The Critical Voice of Youth in Education Advocacy and Global Citizenship
Last week, at the Countdown to 2015 Summit in Washington, DC, “The Education We Want: An Advocacy Toolkit” was launched, featuring real-life stories of youth who have successfully advocated for expanding national education programs to reach the most marginalized children and youth. The toolkit outlines practical steps in a user-friendly and engaging format to help youth carry out their own advocacy campaigns. As part of a final push to get all children into school by 2015, the Youth Advocacy Group (YAG)—a group of young leaders from around the world who have been working to strengthen momentum for global education as part of the UN secretary-general’s Global Education First Initiative (GEFI)—will disseminate the toolkit to youth around the globe. Their plans also include staging youth “takeovers” of governments worldwide, following up on their successful Malala Day UN Youth Takeover on July 12, 2013.
With the sunset of the current Millennium Development Goals in 2015, the many stakeholders working on global education issues are focused on two things: 1) delivering on the promise of universal primary education, and 2) simultaneously ensuring that universal access plus quality teaching and learning are part of the next global development framework. The voices of youth have been critical in these debates, in no small part due to the leadership of the YAG.
The YAG youth demonstrate remarkable passion, leadership skills, and eloquence when speaking about the barriers to quality education in their communities and in the world. Their ability to apply diverse skills—including so-called 21st century skills such as collaboration, problem-solving, digital literacy, and creativity—to the major challenges facing our world is the quintessence of what it means to be a “global citizen.”
There is now an opportunity to include global citizenship education in the post-2015 development agenda as part of the knowledge, skills, and competencies that all learners require in the 21st century. However, there is currently a lack of consensus about what skills and values constitute global citizenship. There is also much debate on the terminology used to describe these competencies, as the term “citizenship” is usually associated with a political entity. However, some important groundwork has already been done by UNESCO and the LMTF.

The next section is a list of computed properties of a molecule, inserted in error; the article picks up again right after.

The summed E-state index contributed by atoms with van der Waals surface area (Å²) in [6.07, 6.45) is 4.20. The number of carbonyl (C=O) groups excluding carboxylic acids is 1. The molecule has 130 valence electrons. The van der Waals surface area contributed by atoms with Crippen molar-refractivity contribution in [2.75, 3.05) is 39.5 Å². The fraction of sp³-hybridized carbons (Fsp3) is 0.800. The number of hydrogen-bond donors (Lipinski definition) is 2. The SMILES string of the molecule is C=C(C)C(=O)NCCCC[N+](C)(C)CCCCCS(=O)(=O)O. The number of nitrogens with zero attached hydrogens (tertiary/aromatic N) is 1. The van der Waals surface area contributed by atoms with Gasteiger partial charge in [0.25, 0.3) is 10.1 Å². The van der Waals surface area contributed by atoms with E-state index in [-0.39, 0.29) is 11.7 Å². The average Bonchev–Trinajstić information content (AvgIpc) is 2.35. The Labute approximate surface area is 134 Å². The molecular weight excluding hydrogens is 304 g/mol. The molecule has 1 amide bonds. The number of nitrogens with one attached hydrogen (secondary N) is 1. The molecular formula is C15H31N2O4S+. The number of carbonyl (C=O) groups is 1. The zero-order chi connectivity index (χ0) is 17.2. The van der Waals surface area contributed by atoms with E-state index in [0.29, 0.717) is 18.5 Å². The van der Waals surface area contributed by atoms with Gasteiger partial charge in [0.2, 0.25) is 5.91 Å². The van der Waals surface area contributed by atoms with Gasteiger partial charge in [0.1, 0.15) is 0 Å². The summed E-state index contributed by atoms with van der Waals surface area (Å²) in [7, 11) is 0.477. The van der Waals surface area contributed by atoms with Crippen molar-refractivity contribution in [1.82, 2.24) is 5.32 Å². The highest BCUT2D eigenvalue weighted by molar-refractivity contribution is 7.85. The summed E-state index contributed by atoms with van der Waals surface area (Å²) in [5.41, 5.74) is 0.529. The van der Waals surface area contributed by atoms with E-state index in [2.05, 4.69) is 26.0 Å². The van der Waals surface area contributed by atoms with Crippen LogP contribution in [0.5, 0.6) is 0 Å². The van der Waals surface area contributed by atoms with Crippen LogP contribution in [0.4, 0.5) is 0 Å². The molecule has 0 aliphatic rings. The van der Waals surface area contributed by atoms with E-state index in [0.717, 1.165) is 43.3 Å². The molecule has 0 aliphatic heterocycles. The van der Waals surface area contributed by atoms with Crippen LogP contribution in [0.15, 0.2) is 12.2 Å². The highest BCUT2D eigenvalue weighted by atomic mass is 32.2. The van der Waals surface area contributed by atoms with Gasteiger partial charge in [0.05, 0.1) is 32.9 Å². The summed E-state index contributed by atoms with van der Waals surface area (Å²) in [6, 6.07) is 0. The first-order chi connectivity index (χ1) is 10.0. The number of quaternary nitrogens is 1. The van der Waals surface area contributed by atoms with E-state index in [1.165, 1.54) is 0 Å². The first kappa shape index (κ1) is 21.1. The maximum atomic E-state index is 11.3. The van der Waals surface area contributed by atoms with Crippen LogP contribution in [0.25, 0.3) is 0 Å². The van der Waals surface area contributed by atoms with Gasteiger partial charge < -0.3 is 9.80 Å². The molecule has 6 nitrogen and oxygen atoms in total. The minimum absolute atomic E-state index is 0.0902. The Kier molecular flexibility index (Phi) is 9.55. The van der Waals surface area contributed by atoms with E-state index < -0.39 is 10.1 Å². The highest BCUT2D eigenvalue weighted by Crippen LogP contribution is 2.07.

Through meetings on this topic by UNESCO, the following core competencies have emerged as likely outcomes of global citizenship education:
- knowledge and understanding of specific global issues and trends, and knowledge of and respect for key universal values (e.g., peace and human rights, diversity, justice, democracy, caring, non‐discrimination, tolerance);
- cognitive skills for critical, creative and innovative thinking, problem‐solving, and decision‐making;
- non‐cognitive skills, such as empathy, openness to experiences and other perspectives, interpersonal/communicative skills, and aptitude for networking and interacting with people of different backgrounds and origins; and
- behavioral capacities to launch and engage in proactive actions.
The LMTF also discussed this topic with education ministries, teachers, civil society actors, and other stakeholders and these conversations revealed a similar set of competencies with an additional emphasis on climate change, environmental awareness, leadership and digital literacy.
Based on the results of these consultations and a review of existing efforts—together with the LMTF’s recommended seven domains of learning—the global citizenship working group that YAG, CUE and UNESCO are convening will work over the next year to build consensus on the core competencies of global citizenship. Members of the Youth Advocacy Group in particular expressed an interest in shaping how learning related to global citizenship is assessed. However, they cautioned that the traditional ways of testing may not be appropriate for measuring global citizenship and could stifle innovation and creativity. In this absence of reliable measurement tools, there is an opportunity to move beyond traditional methods and redefine how learning is measured in the context of global citizenship. This includes looking at new ways of measurement that are more engaging to children and youth, including through technology. Without a collective effort on measurement by the actors involved in global citizenship education, the education community risks having a continued focus on testing and learning of only cognitive or academic skills, such as reading and numeracy.
The working group process will include: exploring the different definitions and competencies related to global citizenship; identifying ways in which these competencies are currently measured, with an emphasis on educational outcomes; building consensus on core competencies of global citizenship that are relevant in all countries; and proposing new and innovative ways of assessing learning in this area.
The Youth Advocacy Group is well-positioned to lead the conversation among youth on this complex topic, as the success of the project is dependent on their energy, innovative spirit, and willingness to tackle the most difficult problems of our time.
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